Get Small: 3 Steps to Micro-marketing

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Once upon a time, marketing consisted of marketers shouting at consumers.  They shouted through television, radio, and direct mail.  It was called mass marketing and the communication flow was one way.  The world is different now.  Communication is two-way.  To market successfully succeed today, we must all learn how to micromarket, which is marketing to one and one and one and one, etc.

Marketing is a Conversation
In the landmark book, “The Cluetrain Manifesto,” Chris Locke wrote the “markets are conversations.”  He described how markets worked before the age of mass communication.  People would come to town on market days.  They would talk with the merchants and vendors, exchanging information as well as money and goods.  Markets were where people got the news and where they heard rumors.  This was ye olde marketing.

The nature of marketing began to change with print advertising, the Sears Catalog, and radio.  Suddenly, companies could communicate to vast audiences.  With television’s arrival after World War II, mass marketing became the rage.  Companies had a megaphone.  Consumers could only listen.  Conversation ceased.

Today, the Internet has changed the way companies and consumers communicate.  Consumers can talk back.  They can talk with each other.  Consumers have their own megaphones through reviews, blogs, and social media.  Smart marketers heard them and began dialoguing back. They began conversing. Once again, marketing is a conversation.

The old rules no longer apply.  To succeed today, marketers must shift from mass marketing to micro marketing.  They must shift from easy, one way shouting at many to lots of micro engagements with lots of people.  This is hard to scale, so mass marketers struggle to make this shift.

Micro marketing plays to the strength of contractors. It fits a local company serving a local community better than a large corporation.  Here are the three steps required to micro market.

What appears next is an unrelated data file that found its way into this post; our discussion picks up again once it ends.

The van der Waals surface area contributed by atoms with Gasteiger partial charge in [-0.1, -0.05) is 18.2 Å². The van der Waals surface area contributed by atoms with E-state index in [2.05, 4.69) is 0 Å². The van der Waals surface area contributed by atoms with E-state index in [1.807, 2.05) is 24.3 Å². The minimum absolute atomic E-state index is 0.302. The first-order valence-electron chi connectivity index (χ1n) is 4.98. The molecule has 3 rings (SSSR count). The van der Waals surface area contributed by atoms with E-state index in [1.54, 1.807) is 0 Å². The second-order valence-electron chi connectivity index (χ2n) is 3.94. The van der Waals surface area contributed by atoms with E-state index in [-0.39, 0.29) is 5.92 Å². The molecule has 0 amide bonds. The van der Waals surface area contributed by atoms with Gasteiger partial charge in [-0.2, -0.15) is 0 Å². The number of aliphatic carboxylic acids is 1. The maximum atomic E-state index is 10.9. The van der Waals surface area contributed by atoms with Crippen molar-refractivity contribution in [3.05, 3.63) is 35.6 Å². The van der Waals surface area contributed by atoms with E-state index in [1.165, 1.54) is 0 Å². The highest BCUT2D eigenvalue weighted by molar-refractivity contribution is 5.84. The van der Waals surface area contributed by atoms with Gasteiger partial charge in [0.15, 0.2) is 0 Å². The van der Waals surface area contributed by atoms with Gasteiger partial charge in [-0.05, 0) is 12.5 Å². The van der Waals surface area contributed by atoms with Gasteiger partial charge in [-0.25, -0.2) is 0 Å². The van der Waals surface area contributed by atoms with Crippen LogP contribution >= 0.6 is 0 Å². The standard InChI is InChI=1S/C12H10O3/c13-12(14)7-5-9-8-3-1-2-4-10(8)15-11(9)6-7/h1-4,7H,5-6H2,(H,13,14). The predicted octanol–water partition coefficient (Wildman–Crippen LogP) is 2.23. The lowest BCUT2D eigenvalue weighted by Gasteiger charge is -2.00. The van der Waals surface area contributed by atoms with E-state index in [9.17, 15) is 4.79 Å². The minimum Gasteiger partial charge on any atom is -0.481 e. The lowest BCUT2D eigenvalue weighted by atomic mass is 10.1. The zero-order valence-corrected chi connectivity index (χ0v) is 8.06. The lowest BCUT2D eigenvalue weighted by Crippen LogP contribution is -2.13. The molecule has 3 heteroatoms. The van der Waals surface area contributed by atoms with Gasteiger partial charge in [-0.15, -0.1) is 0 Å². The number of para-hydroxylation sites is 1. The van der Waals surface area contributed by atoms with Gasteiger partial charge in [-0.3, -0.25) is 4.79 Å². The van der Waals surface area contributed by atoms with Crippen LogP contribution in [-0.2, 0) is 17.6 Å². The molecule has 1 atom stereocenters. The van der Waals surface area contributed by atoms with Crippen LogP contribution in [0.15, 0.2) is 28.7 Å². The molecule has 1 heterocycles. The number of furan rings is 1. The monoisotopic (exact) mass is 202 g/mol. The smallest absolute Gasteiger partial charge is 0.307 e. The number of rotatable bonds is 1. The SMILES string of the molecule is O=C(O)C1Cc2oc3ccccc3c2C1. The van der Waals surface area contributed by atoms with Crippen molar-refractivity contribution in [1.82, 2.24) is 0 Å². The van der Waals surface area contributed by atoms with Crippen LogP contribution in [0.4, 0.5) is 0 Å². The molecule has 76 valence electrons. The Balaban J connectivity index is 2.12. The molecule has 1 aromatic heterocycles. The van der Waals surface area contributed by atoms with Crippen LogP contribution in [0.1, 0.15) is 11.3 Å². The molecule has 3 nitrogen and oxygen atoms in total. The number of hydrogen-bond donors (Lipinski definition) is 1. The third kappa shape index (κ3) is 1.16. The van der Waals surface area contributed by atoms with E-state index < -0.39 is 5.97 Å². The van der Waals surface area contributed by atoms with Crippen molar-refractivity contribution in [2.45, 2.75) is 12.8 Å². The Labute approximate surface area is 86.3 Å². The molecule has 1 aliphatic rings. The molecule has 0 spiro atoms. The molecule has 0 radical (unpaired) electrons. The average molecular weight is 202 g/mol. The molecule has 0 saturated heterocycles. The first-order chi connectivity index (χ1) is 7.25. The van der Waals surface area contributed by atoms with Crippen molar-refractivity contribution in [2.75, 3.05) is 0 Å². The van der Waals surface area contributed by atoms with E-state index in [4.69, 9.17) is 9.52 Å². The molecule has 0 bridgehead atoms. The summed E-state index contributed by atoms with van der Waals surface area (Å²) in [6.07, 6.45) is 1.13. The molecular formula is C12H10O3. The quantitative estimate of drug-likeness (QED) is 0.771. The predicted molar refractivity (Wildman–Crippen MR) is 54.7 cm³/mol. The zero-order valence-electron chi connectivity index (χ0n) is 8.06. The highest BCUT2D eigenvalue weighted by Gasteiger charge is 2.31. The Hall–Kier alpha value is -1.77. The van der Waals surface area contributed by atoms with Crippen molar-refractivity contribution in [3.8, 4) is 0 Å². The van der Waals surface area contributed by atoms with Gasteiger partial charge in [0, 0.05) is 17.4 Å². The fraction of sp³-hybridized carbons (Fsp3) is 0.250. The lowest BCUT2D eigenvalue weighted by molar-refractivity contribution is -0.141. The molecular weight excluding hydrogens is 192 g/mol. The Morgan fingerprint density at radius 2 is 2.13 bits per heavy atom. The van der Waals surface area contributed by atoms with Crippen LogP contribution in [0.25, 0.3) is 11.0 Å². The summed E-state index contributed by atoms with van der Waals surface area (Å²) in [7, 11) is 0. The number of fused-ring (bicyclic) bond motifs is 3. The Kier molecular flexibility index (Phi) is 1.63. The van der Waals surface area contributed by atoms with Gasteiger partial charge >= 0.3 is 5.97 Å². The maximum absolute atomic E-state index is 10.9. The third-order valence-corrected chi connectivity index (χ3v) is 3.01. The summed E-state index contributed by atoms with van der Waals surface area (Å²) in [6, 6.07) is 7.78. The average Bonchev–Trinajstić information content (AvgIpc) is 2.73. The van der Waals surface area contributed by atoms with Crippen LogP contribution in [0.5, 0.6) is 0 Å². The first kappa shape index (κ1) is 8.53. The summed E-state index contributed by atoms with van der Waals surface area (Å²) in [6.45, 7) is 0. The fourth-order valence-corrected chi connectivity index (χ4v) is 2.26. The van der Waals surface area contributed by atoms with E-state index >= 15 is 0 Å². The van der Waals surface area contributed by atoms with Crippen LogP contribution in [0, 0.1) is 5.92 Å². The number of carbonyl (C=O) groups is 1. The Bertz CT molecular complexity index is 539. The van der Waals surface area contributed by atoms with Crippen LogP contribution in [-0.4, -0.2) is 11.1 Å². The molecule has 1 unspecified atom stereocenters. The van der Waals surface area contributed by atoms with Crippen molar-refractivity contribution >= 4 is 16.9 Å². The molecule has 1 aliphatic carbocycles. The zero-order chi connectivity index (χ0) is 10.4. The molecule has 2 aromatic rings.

1. Listen
Mass marketers do not know how to listen to consumers.  Thus, they hire marketing research firms to listen for them.  Marketing researchers can do this well, to a point.  They can never listen with the nuance of a small business owner.

Pay attention to what technicians and CSRs are saying.  Ask them what they are hearing, what they are encountering.  Moreover, contracting business owners should ask people themselves.  Listen at the coffee shop, at church, at networking meetings, and on social media.  Read every review.  Read the reviews of other companies.

People will tell you what they want if you will listen.  Ask people what they want from a contractor, what they fear, and what they get.  Ask how they choose a contractor. 

2. Speak Like a Human
Corporate speak is dry.  It’s dull.  It’s politically correct.  You can spot it.  Your customers can spot it.  Do not speak like a corporation or a manufacturer.  Be real.  Be human.  Be personal.  Speak conversationally.  Tell stories.  People like stories.  They remember stories.

Open up personally.  Share stories about your life and your team with your customers and prospects.  It helps people feel a personal connection with you.

If you are involved in the community (and you should be), talk about it.  Promote community events.  Tell people where you will be as a team and personally.  Make sure your team wears company logoed apparel when doing charitable work.

3. Engage
Respond to questions.  Enter into conversations.  Remember, marketing is a conversation.  When someone comments on your social media, respond.  When you make a social media post, ask a question to encourage engagement.  Comment on other social media.  Comment on blogs.

Respond to comments on reviews, whether good or bad.  Even if you only post something like, “Wow!  Thanks.  You made my day and I agree, our technicians do a great job.”

Reach out to your customers.  Reach out to as many as you can.  Reach out in bulk, but also personally.  Mail to them.  Email them.  Create contests to stimulate engagement on their end.  Give them things (e.g., company swag, gift certificates, coupons, etc.) when they engage with you.

Ultimately, business is built on relationships.  You can create personal relationships with your customers that are stronger bonds than they will ever experience with utilities, big boxes, etc.

To learn more about how to engage your customers and how to grow your top and bottom lines, come to the Service World Expo at the Paris Casino and Convention Center in Las Vegas, October 16-18.  Learn more at www.SWEShow.com and see how you can win a FREE registration.  Do not miss the opening keynote with E-Myth author, Michael Gerber and Ken Goodrich, the $100 million contractor.  For more information, email [email protected] or call 844-404-5328 M-F 8:30 – 5:30 CT.